“It’s the best one. I can’t define it, how it is, how it is not… I can only say that it’s much better constructed than the previous ones.” This statement was made by Clarice Lispector on the occasion of the publication of The Apple in the Dark (1961), a novel that, alongside The Passion According to G.H. (1943), marks a culmination point in how she faces the experience of the limit in a more radical manner in her writing. Narrated in the third person, the plot revolves around Martim, who, fleeing a crime he supposedly committed, oscillates between fear and the desire for freedom.
The patient and attentive reader will perceive that it is of little importance whether or not the crime was committed, whether or not Martim will be convicted. From the beginning, the fundamental lines of Clarice’s writing have declared that this will not be a police narrative in the conventional molds, in which the strength of the plot lies in the enigma, the evidence, and the deciphering. The reader will know that Martim’s crime is abstract and symbolic and that, through it, the question of freedom and the difficult construction of a personal destiny will be reached. It is in this problematic place that Martim steps. His crime and his escape appear therefore as a kind of asceticism, as occurs with G.H. in the ritual of devouring a dead cockroach.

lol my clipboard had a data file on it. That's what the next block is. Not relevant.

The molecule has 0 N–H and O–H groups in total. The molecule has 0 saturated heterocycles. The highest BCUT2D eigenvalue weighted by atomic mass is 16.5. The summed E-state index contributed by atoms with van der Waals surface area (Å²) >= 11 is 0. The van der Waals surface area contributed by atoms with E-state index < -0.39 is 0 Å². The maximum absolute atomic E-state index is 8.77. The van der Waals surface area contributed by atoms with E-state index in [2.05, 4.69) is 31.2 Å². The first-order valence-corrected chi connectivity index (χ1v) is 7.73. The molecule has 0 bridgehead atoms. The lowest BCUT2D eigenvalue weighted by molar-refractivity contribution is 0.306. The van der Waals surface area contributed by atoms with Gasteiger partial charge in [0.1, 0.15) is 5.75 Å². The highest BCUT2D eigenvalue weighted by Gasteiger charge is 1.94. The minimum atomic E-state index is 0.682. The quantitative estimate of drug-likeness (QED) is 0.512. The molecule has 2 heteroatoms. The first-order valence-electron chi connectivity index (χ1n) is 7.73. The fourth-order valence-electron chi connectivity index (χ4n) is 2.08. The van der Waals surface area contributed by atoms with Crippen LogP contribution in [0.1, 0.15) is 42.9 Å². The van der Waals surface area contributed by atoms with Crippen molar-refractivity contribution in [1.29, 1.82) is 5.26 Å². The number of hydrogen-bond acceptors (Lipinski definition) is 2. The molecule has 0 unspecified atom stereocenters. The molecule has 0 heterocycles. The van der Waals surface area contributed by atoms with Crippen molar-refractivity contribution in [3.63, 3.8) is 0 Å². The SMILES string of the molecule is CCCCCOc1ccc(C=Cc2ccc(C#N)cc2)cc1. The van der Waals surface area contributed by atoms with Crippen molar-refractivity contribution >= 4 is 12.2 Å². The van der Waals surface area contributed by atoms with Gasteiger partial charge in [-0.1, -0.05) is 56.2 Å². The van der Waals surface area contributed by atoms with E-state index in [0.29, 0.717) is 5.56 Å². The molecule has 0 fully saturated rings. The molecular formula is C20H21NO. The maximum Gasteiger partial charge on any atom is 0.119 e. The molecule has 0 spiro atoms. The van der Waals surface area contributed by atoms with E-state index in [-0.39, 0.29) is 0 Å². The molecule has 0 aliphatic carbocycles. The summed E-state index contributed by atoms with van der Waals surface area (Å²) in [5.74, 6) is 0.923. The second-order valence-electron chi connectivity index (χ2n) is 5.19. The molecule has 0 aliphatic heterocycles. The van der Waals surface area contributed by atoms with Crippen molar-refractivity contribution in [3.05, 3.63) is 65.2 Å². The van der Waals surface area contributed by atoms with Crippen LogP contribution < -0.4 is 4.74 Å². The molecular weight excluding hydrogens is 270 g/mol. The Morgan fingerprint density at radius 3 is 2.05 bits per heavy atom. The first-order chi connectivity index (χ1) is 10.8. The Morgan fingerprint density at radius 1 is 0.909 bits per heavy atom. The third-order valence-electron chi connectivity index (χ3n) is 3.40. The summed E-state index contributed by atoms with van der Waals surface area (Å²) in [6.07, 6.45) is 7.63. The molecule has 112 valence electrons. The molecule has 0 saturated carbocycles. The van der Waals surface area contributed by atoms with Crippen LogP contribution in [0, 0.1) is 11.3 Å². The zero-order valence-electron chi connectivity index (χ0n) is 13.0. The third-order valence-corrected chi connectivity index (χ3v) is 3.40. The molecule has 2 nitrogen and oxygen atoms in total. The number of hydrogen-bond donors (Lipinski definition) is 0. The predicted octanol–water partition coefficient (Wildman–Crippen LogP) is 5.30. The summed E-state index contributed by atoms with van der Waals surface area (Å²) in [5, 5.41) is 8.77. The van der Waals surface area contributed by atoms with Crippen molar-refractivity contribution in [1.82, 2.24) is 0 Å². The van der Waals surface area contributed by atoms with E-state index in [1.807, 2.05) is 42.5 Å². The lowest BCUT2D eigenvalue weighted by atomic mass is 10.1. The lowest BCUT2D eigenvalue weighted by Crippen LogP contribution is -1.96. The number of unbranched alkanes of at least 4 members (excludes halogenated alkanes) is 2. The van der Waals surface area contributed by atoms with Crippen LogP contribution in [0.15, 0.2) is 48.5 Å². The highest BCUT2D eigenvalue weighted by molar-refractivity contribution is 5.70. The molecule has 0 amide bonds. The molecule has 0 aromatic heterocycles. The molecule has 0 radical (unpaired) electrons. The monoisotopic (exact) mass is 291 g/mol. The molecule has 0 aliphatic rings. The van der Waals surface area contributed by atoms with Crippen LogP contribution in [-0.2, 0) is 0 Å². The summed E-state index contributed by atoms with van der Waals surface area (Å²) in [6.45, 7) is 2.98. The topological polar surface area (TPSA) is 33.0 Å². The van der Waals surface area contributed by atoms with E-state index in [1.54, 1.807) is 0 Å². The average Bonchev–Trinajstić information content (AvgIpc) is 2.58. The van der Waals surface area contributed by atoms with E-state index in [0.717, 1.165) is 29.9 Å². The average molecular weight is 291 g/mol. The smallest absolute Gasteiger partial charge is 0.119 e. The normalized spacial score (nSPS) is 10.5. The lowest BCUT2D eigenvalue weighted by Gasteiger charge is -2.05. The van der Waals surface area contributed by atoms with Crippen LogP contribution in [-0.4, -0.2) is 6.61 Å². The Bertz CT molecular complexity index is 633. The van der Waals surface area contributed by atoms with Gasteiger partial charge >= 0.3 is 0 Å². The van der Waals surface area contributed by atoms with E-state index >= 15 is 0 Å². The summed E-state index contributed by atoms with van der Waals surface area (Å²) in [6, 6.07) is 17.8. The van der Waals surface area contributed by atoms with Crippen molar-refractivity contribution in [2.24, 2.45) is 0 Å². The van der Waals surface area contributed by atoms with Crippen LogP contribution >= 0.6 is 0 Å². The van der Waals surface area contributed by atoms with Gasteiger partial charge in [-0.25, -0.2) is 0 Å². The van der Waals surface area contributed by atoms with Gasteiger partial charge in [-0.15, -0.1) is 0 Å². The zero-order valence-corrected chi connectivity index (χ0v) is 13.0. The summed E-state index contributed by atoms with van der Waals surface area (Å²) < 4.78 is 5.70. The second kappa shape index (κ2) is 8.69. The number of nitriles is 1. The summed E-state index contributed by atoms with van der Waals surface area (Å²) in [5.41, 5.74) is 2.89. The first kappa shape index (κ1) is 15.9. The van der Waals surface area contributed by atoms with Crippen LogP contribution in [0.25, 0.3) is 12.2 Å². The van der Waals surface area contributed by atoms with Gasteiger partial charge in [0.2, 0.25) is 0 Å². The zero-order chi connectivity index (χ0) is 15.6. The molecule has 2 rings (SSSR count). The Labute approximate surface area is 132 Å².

The careful symmetrical organization of The Apple in the Dark – there are three chapters, three central and three secondary characters – amounts to one of its structural qualities. In addition, the dark and nocturnal atmosphere opens the door to Martim’s inner night and his permanent state of vigil. A hero one gets to know little by little; a man who wants to give a “a destiny to an enormous emptiness that evidently only a destiny can fill. It is a narrative, therefore, that makes no concessions to the reader, taking her also to the darkness, where everything is created, the darkness of the world.
Scaling step by step the challenge of its narrative structure, one arrives at the center of Lispector’s writing, which, situated at the very limits of language, faces the world to say the unsayable and represent the unrepresentable. In other words, in addition to freedom and destiny as a question, we likewise share with Clarice the sophisticated reflection on writing as a very fragile place that, in its slow rotation, seeks to touch the dark and lyrical face of the world, capturing the lowest and the volatile. Writing as a possibility, as “this unsteady way of picking an apple in the dark, without it falling.”